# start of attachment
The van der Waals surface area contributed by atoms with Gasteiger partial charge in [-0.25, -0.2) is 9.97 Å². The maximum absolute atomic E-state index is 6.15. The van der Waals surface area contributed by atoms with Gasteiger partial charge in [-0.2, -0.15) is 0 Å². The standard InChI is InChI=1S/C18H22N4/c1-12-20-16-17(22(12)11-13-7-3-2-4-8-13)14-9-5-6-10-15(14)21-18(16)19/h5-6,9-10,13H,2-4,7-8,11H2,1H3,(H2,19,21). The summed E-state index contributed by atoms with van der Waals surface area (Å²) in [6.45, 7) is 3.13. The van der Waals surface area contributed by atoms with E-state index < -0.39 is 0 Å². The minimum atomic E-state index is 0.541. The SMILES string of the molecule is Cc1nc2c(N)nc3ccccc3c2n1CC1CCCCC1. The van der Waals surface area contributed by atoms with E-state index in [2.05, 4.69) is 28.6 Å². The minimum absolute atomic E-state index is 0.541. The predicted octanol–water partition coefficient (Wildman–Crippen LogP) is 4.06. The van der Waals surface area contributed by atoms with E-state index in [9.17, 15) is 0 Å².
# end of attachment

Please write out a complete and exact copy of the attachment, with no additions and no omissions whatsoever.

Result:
The van der Waals surface area contributed by atoms with Gasteiger partial charge in [-0.25, -0.2) is 9.97 Å². The maximum absolute atomic E-state index is 6.15. The van der Waals surface area contributed by atoms with Gasteiger partial charge in [-0.2, -0.15) is 0 Å². The standard InChI is InChI=1S/C18H22N4/c1-12-20-16-17(22(12)11-13-7-3-2-4-8-13)14-9-5-6-10-15(14)21-18(16)19/h5-6,9-10,13H,2-4,7-8,11H2,1H3,(H2,19,21). The summed E-state index contributed by atoms with van der Waals surface area (Å²) in [6.45, 7) is 3.13. The van der Waals surface area contributed by atoms with E-state index < -0.39 is 0 Å². The minimum atomic E-state index is 0.541. The SMILES string of the molecule is Cc1nc2c(N)nc3ccccc3c2n1CC1CCCCC1. The van der Waals surface area contributed by atoms with E-state index in [2.05, 4.69) is 28.6 Å². The minimum absolute atomic E-state index is 0.541. The predicted octanol–water partition coefficient (Wildman–Crippen LogP) is 4.06. The van der Waals surface area contributed by atoms with E-state index in [9.17, 15) is 0 Å².